Some ex-offenders take a dimmer view. Mike St. Martin, civilly committed since 2002, says Padilla was strongly biased in favor of keeping people locked up. McCurdy claims that in his own commitment trial, several state evaluators concluded he was a low risk and should be released. He says Padilla, who was also on the evaluation team, was the only holdout.

According to Lave and Zimring's masterful reconstruction, Padilla started working with an Atascadero social worker named Kabe Russell on what was planned as a 15-year study. At the time, California's civil commitment program was the only one in the country to limit SVP commitments to two years; all other states with civil commitment allowed indefinite confinement. So every two years, the state had to prove to a judge that the person was still dangerous. California had consequently been forced by the courts to let out a trickle of detainees. (Voters have since enacted a ballot measure that allows indefinite confinement.)

By comparing the reoffense rate of Atascadero detainees who had been released after receiving treatment with the rate of those who were released without treatment, Padilla and Russell could test whether the hospital's treatment program was working. "This is what any good program does," Padilla would say at a 2011 hearing. "You say, 'Well, we are treating sex offenders. How good is our program?'" Padilla and Russell planned to report their results every five years.

They expected—possibly hoped—to find high reoffense rates for the group released without treatment. "I'm hopeful that this data will confirm the importance of providing supervision and treatment for this high-risk group of patients," Russell wrote to a program supervisor in 2004. Padilla later said he had expected the recidivism rates to be in the range of 37 percent to 38 percent over five years, consistent with predictions from a risk assessment done on the inmates.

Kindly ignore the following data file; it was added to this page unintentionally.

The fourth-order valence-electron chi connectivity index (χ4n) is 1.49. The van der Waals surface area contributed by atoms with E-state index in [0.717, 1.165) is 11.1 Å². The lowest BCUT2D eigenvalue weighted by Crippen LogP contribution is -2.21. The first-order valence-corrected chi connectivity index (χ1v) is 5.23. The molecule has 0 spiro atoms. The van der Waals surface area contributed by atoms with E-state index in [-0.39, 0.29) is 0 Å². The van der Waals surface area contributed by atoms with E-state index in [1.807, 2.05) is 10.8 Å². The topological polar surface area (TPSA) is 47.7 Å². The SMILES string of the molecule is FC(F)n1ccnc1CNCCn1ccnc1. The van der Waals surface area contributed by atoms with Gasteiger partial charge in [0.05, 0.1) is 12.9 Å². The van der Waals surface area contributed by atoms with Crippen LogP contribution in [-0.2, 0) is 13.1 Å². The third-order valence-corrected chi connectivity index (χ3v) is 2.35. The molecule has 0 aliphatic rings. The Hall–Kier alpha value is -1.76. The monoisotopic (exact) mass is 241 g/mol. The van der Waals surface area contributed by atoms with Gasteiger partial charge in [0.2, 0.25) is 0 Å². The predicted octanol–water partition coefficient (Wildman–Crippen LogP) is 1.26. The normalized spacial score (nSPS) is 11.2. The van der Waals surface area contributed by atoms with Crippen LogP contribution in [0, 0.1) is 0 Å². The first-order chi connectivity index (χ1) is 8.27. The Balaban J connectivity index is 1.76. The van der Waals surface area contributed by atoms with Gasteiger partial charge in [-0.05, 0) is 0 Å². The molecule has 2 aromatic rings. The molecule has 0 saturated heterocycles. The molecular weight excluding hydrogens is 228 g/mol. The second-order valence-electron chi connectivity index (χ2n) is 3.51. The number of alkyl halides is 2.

That might be why Padilla and Russell went to extraordinary lengths to get solid data: They did not want to miss any new crimes committed by SVPs who were released. They could not get data from the state's criminal history database without permission, so they went to Atascadero's umbrella agency, the Department of Mental Health (DMH, a precursor to the DSH), which appointed someone to get them access. Melvin Hunter, the hospital's executive director, approved the study design in 2004.

Padilla and Russell checked the state's sex offender registry to see where the inmates who had been released were registered, then sent letters and made follow-up calls to the prosecutors in those counties, asking whether the ex-inmates had been rearrested. For anyone who had left the state, they checked FBI reports for rearrests.

The Investigators Get Investigated

Padilla and Russell were about two years into their data collection when McCurdy's lawyer made his motion seeking their results. Padilla and the state resisted. "I said, 'No, it's privileged information,'" protected by the federal medical privacy law, Padilla remembered in 2009 testimony. But the judge ruled against him.

It turned out Padilla had good reason to fight the motion: After his resulting 2006 memo, the state turned on him. The director of the hospital's SVP civil commitment program, George Bukowski, had OKed the study. Now he had been replaced by Jon de Morales, who accused Padilla and Russell of illegally accessing the state criminal history database, according to Padilla's 2009 testimony.

Padilla showed de Morales he had authorization from the top to use the database. Nonetheless, in December 2006, Atascadero's umbrella agency, the DMH, appointed an investigator to look into whether Padilla and Russell had illegally accessed the information. After a six-month ordeal, they were cleared. "My understanding was [Padilla] was pretty much taken aback by the negative reaction," says Abbott, the forensic psychologist.